The announced family allowance reform has been enacted by the law of 23 July 2016, which entered into force on 1 August 2016.
The main objectives of the reform are to achieve a better match between the needs of a family nowadays and the financial coverage provided by the State, while containing the budgetary costs involved. The main changes are summarised hereafter:
Who can benefit from family allowances?
As a reminder, the following are entitled to receive family allowances:
In the new law, the definition of “family members” has now been extended in order to be more in line with the current family unit in Luxembourg. Indeed, the following are now considered “family members” who are entitled to family allowances: children born in wedlock, children born out of wedlock, and adopted children of a person affiliated with the Luxembourg social security regime. This ensures an equal treatment of children, whether legitimate or natural.
The conditions have however become more restrictive for family members of persons registered with Luxembourg social security – typically, the situation of non-residents/cross-border workers – who benefit from Luxembourg family allowances because they work in Luxembourg and are mandatorily registered with Luxembourg social security. Indeed, these people will now be entitled to family allowances only in the case that the conditions are “predominantly” met each month. By “predominantly” it is meant that the individual should be registered with the Luxembourg social security system for at least half of each month plus one day. This new ratio implies that temporary workers may not benefit from family allowances for their children if they do not meet the above-mentioned criteria each month.
The entitlement to family allowances is now maintained until the age of 25, whereas previously the payment of family allowances was foreseen until the age of 27.
The requirements related to the studies have however been relaxed as any kind of secondary education now qualifies, i.e. general secondary education, vocational training, special education, apprenticeship training in Luxembourg or abroad, additional qualification/grade, without any further condition. Previously, it was required that the studies should lead to a high school diploma.
The previous law referred to the fact that the studies should be the primary activity of the student. The new law has now clarified this concept, as it provides that to be entitled to family allowances until the age of 25, the child must physically attend his/her studies in a secondary educational school foreseeing classes of at least 24 hours per week.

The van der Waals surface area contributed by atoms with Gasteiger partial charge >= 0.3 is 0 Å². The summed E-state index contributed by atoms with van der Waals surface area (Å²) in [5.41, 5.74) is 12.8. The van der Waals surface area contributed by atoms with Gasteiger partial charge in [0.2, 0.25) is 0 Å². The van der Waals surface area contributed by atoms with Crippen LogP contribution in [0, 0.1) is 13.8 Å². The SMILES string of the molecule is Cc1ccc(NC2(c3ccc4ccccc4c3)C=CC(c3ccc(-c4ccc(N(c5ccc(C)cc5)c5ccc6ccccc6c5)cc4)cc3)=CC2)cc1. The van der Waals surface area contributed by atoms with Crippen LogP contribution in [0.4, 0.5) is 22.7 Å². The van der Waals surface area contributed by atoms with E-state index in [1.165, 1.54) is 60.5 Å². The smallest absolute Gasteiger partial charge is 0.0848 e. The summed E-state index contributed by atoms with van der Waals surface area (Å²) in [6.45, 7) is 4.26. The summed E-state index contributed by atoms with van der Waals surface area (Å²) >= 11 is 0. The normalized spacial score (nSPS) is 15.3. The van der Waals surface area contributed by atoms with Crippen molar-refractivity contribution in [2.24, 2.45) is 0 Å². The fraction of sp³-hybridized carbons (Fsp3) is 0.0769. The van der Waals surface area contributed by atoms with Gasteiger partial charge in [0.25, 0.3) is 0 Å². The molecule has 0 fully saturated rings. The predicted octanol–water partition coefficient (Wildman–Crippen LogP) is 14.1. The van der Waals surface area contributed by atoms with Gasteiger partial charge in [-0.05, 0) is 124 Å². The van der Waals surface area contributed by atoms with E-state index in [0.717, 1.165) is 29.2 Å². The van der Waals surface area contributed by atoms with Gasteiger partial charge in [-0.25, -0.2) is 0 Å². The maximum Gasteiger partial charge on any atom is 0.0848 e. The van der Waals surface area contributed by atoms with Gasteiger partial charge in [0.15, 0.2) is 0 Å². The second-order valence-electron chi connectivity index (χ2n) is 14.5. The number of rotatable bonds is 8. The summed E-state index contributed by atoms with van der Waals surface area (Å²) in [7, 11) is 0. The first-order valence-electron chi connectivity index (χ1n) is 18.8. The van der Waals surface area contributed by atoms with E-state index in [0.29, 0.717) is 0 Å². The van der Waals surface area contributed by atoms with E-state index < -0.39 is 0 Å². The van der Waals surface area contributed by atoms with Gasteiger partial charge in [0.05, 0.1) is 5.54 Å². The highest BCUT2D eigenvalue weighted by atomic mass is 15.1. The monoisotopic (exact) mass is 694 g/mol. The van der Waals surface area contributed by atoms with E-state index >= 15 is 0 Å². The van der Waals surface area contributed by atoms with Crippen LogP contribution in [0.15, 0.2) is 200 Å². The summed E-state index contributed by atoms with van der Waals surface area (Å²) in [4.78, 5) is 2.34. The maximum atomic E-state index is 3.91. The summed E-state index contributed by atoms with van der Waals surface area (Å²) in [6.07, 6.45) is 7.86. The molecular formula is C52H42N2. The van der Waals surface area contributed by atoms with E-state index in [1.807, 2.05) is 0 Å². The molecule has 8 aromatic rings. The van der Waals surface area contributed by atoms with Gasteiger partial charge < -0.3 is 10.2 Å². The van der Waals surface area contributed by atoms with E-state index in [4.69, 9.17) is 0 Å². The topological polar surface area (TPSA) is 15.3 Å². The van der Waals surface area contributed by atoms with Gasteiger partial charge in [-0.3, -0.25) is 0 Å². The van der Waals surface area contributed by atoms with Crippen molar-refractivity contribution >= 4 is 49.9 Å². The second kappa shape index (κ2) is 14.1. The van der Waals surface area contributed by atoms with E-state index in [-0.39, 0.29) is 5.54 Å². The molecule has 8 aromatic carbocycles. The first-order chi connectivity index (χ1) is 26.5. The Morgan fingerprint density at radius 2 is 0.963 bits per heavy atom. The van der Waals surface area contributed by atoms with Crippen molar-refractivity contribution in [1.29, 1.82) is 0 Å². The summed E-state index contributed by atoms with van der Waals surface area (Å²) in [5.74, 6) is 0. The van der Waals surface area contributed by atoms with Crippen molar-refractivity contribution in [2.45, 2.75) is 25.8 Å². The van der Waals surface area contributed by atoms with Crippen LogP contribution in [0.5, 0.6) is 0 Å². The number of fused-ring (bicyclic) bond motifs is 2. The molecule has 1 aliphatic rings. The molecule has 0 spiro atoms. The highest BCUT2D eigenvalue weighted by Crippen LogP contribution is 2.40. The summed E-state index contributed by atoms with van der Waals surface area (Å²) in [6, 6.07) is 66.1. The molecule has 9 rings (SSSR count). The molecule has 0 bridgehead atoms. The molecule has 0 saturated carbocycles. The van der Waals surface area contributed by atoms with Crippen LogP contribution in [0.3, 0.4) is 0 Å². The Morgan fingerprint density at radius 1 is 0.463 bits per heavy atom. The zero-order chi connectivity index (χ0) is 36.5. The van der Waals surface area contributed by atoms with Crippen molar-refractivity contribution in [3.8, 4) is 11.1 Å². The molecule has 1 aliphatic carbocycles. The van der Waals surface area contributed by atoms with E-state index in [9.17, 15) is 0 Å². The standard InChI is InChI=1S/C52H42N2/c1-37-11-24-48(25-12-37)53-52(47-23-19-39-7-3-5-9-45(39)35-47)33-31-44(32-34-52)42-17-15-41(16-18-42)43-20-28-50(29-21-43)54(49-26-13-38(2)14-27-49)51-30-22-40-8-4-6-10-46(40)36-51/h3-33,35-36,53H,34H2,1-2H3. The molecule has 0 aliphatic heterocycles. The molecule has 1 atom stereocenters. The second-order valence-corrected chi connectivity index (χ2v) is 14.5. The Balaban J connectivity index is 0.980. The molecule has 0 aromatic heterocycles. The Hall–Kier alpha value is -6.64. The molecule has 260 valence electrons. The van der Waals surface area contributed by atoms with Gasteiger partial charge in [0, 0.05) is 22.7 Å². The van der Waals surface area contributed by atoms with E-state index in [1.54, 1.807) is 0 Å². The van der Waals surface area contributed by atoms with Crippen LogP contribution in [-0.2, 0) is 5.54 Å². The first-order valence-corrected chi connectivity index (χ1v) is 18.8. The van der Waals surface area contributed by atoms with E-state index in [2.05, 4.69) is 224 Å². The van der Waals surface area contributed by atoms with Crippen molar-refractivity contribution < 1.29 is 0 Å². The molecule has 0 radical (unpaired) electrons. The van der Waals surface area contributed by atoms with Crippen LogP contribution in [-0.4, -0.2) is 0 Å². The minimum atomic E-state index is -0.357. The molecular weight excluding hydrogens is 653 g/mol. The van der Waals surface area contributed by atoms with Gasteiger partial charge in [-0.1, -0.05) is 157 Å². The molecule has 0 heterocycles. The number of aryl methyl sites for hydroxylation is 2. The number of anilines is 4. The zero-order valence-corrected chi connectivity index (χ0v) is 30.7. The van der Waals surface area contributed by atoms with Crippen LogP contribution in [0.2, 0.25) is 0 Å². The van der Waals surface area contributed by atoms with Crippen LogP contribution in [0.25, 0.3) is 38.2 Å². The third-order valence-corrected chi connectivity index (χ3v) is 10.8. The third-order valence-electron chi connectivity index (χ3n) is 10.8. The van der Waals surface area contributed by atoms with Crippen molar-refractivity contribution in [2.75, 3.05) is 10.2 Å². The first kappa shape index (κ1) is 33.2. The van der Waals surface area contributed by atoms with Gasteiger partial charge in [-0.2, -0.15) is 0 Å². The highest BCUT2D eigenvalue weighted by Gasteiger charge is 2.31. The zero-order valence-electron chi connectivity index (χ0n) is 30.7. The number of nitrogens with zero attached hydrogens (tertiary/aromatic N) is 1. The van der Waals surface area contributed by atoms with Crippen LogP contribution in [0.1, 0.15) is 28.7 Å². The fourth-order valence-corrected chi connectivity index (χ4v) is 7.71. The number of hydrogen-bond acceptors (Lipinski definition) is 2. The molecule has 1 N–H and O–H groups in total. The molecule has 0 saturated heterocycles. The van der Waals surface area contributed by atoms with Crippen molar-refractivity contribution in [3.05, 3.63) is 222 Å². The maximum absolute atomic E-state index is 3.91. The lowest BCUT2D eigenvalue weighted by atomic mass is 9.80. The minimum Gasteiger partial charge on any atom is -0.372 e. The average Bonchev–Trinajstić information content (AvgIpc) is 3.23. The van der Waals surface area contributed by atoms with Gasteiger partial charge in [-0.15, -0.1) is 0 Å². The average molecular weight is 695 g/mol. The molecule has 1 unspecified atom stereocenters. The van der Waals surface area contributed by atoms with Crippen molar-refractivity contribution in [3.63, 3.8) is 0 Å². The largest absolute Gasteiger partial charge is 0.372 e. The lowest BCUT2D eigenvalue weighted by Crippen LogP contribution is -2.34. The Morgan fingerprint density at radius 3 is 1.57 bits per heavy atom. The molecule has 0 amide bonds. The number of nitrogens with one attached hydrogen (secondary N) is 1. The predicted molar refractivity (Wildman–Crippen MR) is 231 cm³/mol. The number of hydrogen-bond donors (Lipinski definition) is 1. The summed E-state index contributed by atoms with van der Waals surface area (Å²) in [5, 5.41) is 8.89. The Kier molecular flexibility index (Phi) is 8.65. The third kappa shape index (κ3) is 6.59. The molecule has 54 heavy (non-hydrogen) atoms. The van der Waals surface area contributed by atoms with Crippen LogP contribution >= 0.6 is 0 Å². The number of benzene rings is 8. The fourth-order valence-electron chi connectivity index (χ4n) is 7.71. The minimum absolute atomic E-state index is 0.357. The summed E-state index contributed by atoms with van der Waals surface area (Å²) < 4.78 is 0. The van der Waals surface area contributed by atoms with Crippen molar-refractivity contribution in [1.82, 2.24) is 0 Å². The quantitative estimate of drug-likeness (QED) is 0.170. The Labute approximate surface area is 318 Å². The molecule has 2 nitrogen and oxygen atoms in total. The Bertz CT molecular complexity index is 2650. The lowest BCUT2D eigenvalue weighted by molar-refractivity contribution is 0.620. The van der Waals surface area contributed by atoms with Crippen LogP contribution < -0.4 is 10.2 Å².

So far the level of allowances per dependent child has not been the same for each child, but rather has increased in line with the number of children so as to
benefit large families. In addition, a child bonus (“boni”) was paid
separately. The new law introduces the individualisation of the family
allowances, i.e. the boni is merged with the family allowance, and a unique
amount of family allowance is paid per child born as from 1 August 2016 (EUR
Child tax relief is still applicable however under limited conditions.
This allowance has been increased from EUR 185.60 to EUR 200, and will be paid until the age of 25 years old, instead of 27 before the reform.
The amount to be paid for the birth allowance remains unchanged. It is still EUR 1,740.09 to be paid in 3 parts (1/3 before birth, 1/3 at birth, 1/3 after birth). However the new law clarifies the payment process of this birth allowance, and the respective requirements/health check to be completed, to ensure the full payment of the birth allowance.
In the frame of, and to emphasise, the reform, the name of the public entity paying the family allowances has been modified. It is now called the Fund for Children’s Future “Caisse pour l’avenir des enfants” (or CAE) instead of the Luxembourg Family Fund for Children “Caisse Nationale des Prestations Familiales”(or CNPF). Other changes are expected in the near future, such as the reform of the parental leave benefits (congé parental).
The information contained herein is of a general nature and is not intended to address the circumstances of any particular individual or entity. Although we endeavor to provide accurate and timely information, there can be no guarantee that such information is accurate as of the date it is received or that it will continue to be accurate in the future. No one should act on such information without appropriate professional advice after a thorough examination of the particular situation.
© 2021 KPMG Luxembourg, Société coopérative, a Luxembourg entity and a member firm of the KPMG network of independent member firms affiliated with KPMG International Limited, a private English company limited by guarantee. All rights reserved.
For more detail about the structure of the KPMG global organization please visit https://home.kpmg/governance.